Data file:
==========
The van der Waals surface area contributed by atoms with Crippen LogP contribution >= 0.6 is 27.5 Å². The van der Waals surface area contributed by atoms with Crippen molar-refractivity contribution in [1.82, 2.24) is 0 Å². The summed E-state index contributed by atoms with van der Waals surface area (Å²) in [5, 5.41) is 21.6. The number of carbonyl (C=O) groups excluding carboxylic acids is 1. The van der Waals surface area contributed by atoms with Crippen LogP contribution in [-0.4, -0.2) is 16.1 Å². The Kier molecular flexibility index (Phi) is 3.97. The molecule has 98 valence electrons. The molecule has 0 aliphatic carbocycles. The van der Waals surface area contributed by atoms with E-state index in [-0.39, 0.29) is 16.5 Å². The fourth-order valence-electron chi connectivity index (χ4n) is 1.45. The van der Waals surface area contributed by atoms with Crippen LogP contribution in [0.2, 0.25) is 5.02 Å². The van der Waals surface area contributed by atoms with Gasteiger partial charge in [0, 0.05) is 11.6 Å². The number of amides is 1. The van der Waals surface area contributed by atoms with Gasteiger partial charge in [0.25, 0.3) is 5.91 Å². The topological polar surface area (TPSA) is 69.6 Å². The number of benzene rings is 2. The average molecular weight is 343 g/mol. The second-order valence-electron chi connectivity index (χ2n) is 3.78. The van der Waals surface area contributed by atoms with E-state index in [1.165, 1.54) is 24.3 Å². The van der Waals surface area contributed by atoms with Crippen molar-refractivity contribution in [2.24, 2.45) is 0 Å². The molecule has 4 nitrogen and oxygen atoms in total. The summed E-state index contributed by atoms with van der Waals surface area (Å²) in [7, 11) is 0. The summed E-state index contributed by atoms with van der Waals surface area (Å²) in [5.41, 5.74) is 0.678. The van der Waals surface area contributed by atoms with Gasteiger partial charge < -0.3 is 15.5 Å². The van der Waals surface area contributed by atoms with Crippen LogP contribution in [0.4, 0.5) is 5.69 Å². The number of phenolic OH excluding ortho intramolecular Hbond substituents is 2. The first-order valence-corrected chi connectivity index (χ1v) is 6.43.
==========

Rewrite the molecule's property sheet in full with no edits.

The van der Waals surface area contributed by atoms with Crippen LogP contribution >= 0.6 is 27.5 Å². The van der Waals surface area contributed by atoms with Crippen molar-refractivity contribution in [1.82, 2.24) is 0 Å². The summed E-state index contributed by atoms with van der Waals surface area (Å²) in [5, 5.41) is 21.6. The number of carbonyl (C=O) groups excluding carboxylic acids is 1. The van der Waals surface area contributed by atoms with Crippen LogP contribution in [-0.4, -0.2) is 16.1 Å². The Kier molecular flexibility index (Phi) is 3.97. The molecule has 98 valence electrons. The molecule has 0 aliphatic carbocycles. The van der Waals surface area contributed by atoms with E-state index in [-0.39, 0.29) is 16.5 Å². The fourth-order valence-electron chi connectivity index (χ4n) is 1.45. The van der Waals surface area contributed by atoms with Crippen LogP contribution in [0.2, 0.25) is 5.02 Å². The van der Waals surface area contributed by atoms with Gasteiger partial charge in [0, 0.05) is 11.6 Å². The number of amides is 1. The van der Waals surface area contributed by atoms with Gasteiger partial charge in [0.25, 0.3) is 5.91 Å². The topological polar surface area (TPSA) is 69.6 Å². The number of benzene rings is 2. The average molecular weight is 343 g/mol. The second-order valence-electron chi connectivity index (χ2n) is 3.78. The van der Waals surface area contributed by atoms with E-state index in [1.165, 1.54) is 24.3 Å². The van der Waals surface area contributed by atoms with Crippen molar-refractivity contribution in [2.24, 2.45) is 0 Å². The molecule has 4 nitrogen and oxygen atoms in total. The summed E-state index contributed by atoms with van der Waals surface area (Å²) in [7, 11) is 0. The summed E-state index contributed by atoms with van der Waals surface area (Å²) in [5.41, 5.74) is 0.678. The van der Waals surface area contributed by atoms with Gasteiger partial charge < -0.3 is 15.5 Å². The van der Waals surface area contributed by atoms with Crippen LogP contribution in [0.4, 0.5) is 5.69 Å². The number of phenolic OH excluding ortho intramolecular Hbond substituents is 2. The first-order valence-corrected chi connectivity index (χ1v) is 6.43.